The decision to include Plutarch's Lives--or not--or in what translation--becomes a kind of touchpoint for how we view (or do) a Charlotte Mason education. Shakespeare is easy; everyone knows Shakespeare, recognizes Shakespeare. Nobody argues with teaching Shakespeare. But Plutarch belongs much more unmistakably to Charlotte Mason. If homeschooling was the world and Charlotte Mason was Canada, Plutarch would be maple syrup. We need to ask, and it's a fair question, if this was just one of those quaint turn-of-the-century ideas, like making Smyrna rugs for handicrafts; if Plutarch's Lives is essential in itself, or if what it offers could more easily be acquired through newer books. Why did Charlotte Mason include this particular piece of antiquity?

Here are some of the reasons that Mason gave herself, or that were noted by her colleagues:

1) In the preface to Ourselves, she wrote that the novels of Sir Walter Scott and Plutarch's Lives were "sources that fall within everybody's reading." This is obviously not the case now, but at one time, Plutarch was considered common currency. Shakespeare read Plutarch. Abraham Lincoln read Plutarch. Frankenstein's monster read Plutarch. Ralph Waldo Emerson begins his essay on Plutarch with the words, "It is remarkable that of an author so familiar as Plutarch, not only to scholars, but to all reading men . . . " Plutarch is not studied in most contemporary schools, at least below university level, but he was less obscure in previous eras than we may realize.

2) Similarly, the introduction of Plutarch at what seems a younger-than-necessary age was explained in Parents and Children [1] as part of a plan that brings a child to the world's library door, and offers him the key to its contents. (It is worth noting that Mason mentions only two books in that passage: Tanglewood Tales for young children, and then Plutarch's Lives.) We don't just hand the child these books; we read them to him, but without too much explanation, a gift from one book-loving friend to another. We read, he narrates, we discuss, but we do not limit what he learns to our own ideas about it. These prepared notes might seem to be at cross-purposes with Mason's "pick it up and read" attitude, but I justify them with the hope that they will encourage those of us who did not grow up with Plutarch.

3) As well as an early beginning to literature and the habit of reading in general, Plutarch offers "the best preparation for the study of Grecian or of Roman history." [2] Note that Mason said preparation for history, not history itself. It is a familiarizing, a paving of the way. After reading several Lives, we begin to recognize not only the characters, but also places, events, and cultural details such as the election of Roman consuls.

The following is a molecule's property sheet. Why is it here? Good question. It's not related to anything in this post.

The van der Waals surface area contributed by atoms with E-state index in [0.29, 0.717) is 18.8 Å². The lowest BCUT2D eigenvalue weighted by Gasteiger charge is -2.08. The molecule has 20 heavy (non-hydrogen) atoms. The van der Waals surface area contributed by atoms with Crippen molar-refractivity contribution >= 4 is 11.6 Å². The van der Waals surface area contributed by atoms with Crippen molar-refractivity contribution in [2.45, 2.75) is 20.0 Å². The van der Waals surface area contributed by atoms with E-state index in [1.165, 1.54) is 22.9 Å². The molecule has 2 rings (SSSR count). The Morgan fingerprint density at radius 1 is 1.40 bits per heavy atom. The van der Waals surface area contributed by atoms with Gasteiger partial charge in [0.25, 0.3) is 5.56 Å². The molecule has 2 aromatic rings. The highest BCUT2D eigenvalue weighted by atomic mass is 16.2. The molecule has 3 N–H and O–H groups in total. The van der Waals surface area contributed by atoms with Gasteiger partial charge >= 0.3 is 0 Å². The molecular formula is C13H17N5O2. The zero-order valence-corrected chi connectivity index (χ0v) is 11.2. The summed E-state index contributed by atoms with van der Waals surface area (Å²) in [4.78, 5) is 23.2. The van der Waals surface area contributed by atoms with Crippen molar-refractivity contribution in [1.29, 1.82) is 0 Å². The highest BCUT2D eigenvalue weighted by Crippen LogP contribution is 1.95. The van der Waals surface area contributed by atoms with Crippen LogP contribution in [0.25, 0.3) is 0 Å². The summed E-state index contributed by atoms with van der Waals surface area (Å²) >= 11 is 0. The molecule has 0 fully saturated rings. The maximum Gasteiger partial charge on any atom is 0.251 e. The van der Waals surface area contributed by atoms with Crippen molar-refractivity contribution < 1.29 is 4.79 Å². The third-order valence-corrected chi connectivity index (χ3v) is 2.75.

4) The book In Memoriam says that Charlotte Mason lived during an age that was fascinated by history, but that her "standards of judgement were ethical" and that "greatness in goodness was her ideal . . . " [3] Miss Ambler, the author of a Parents' Review article on teaching Plutarch, agreed:

"We need, however, to have more than a goal in view; we need to know the way to reach it. We know what is necessary for a good citizen, and we wish to send the children out equipped for service with high ideals and the courage to live up to them." [4]

Using the Lesson Material

These notes, and the accompanying text, are prepared for the use of individual students and small groups following a twelve-week school term. Each study contains explanatory material before the first lesson. A little at the beginning may be useful to stir interest in the study, but it is not meant to be given all in one dose!

I encourage you to make the lessons your own. Use the questions that are the most meaningful to you. Remember that Charlotte Mason was satisfied with "Proper names are written on the blackboard, and then the children narrate what they have listened to."

She also emphasized the importance of recapitulation, which can have two meanings: beginning each lesson by remembering what has gone before; or recalling something already known, and emphasizing particular points at the end of a lesson, which (again) should help with the next one. Some of the Creative Narration suggestions may help to "cement" these stories in the students' memories, as well as to bring out interesting new points and possibilities.